Improve the Chance of Getting Your Grant Application Approved
By Sarah Lange

Sarah Lange
Sarah Lange
Grants remain one of the best ways to generate revenue to support for your nonprofit, and while the marketplace is getting more competitive, there are things you can do to increase the chances of having your application funded.

Given that the rejection rate for grant applications is 50%, new grant writers usually have to submit three grants before they get their first “yes,” yet grants remain the second best fundraising strategy in terms of return on investment, after individual donors.

Why is the rejection rate so high? There are the top three reasons:
  1. We’re operating in an increasingly congested marketplace of more than 1.5 million nonprofits (not counting religious institutions). Combine that with a poor investment performance for the past few years and you end up with lots of applications and not enough money to go around.

  2. Nonprofit requests fall outside the funder’s guidelines/interests.

  3. Applicant do not follow directions/instructions.
There's not much you can do about #1, but rejections based on reasons #2 and #3 are totally avoidable.

If you’re going to go to the trouble to prepare a grant application, then don't waste precious energy, time, and resources by sending it to the wrong people and failing to follow the instructions they provide.

Here are tips for improving the odds that your grant application will get funded:
  1. Take the time to write a good proposal. A messy, slap-dash proposal will pale in comparison to those that were given proper time and attention. Starting early and taking your time will improve your chances of getting the money you need to fund your programs.

  2. Submit a proposal focusing on one program. When you give the funder the option to support every program you run, it leads to confusion. (And the confused mind says "No!")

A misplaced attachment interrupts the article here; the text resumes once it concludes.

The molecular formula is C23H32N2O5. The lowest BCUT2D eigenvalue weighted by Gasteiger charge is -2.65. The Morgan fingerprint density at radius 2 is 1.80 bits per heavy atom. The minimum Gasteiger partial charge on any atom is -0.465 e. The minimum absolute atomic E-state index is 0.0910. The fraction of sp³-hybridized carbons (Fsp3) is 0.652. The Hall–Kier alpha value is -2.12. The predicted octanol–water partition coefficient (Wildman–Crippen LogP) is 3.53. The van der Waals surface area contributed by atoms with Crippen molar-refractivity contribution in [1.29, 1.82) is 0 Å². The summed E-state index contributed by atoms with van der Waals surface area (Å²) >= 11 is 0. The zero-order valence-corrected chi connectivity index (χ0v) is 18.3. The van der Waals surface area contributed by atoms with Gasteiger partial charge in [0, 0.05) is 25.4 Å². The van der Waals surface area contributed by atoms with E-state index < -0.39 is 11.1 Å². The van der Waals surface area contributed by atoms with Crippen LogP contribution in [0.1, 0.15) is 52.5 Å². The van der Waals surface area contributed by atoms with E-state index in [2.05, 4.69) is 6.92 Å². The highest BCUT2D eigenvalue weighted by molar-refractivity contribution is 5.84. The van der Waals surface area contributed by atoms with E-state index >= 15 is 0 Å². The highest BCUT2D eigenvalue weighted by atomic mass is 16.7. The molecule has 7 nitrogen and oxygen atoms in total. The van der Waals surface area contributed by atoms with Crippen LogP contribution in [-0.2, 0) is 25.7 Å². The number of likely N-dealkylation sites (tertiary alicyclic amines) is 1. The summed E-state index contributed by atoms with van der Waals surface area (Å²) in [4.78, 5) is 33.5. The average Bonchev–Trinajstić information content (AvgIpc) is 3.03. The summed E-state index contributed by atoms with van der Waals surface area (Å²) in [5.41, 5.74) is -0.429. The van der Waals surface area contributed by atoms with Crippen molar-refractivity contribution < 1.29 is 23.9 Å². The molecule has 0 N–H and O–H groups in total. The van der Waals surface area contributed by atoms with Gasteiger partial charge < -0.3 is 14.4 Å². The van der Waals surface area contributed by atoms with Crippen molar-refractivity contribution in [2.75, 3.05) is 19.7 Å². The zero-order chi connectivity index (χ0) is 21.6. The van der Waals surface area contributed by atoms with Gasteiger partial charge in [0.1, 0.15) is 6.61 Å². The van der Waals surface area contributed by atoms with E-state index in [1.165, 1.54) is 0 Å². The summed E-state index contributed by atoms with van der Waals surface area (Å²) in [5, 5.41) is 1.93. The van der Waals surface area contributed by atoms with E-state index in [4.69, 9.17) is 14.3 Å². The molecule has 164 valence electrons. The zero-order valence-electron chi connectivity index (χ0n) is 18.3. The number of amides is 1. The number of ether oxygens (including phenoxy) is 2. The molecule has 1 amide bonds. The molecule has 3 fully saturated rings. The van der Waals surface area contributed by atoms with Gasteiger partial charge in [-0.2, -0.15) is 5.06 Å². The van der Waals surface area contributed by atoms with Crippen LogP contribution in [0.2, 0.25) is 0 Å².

3. Don't adopt a “spaghetti against the wall approach.” Sending the same proposal to 100 funders hoping that a few of them will send you a check won't work. It will be glaringly obvious to them that you did this (see rejections reasons #2 and #3 above) and it will leave a bad impression. (And ,yes, funders each other...about you.)

  4. Do not ask for the moon. No funder wants to be the sole investor in your program. If they don’t give you a clear idea of how much to ask for, check the past three years of their 990s, which list all the grants distributed each year, to establish a range. Your first ask should be at the lower end of the range, not the higher end.

  5. Show them how you will turn their money into more money. Tell them how their grant will help leverage additional funding. Nothing breeds success like success!

  6. Tap local expertise. Get advice from seasoned grant writers. If you don’t know any, get involved with your local Association of Fundraising Professionals Chapter or Women In Development.

  7. Ask for feedback from the funder. Be polite when doing so (remember, funders talk...). However, don’t be surprised if you don’t get it #147; many program officers and foundation staffers are not given specific reasons by their grant committee for the rejection.

  8. Compare your application to those that got funded. Look at what their application provided that yours didn’t.

  9. Resubmit your application. But do so only after making revisions and only if it is allowed.

  10. Have someone review the entire application before it goes out the door. This will help catch typos, mistakes, and omissions #147; even if you have been doing this for decades, because by the time you're ready to submit a grant, you have spent too much time staring at it and have lost all perspective!
Sarah Lange is principal and founder of New Era, which helps nonprofits integrate best practices in fund development, marketing and communications, board development, strategic planning, and leadership. Email her at
June 2016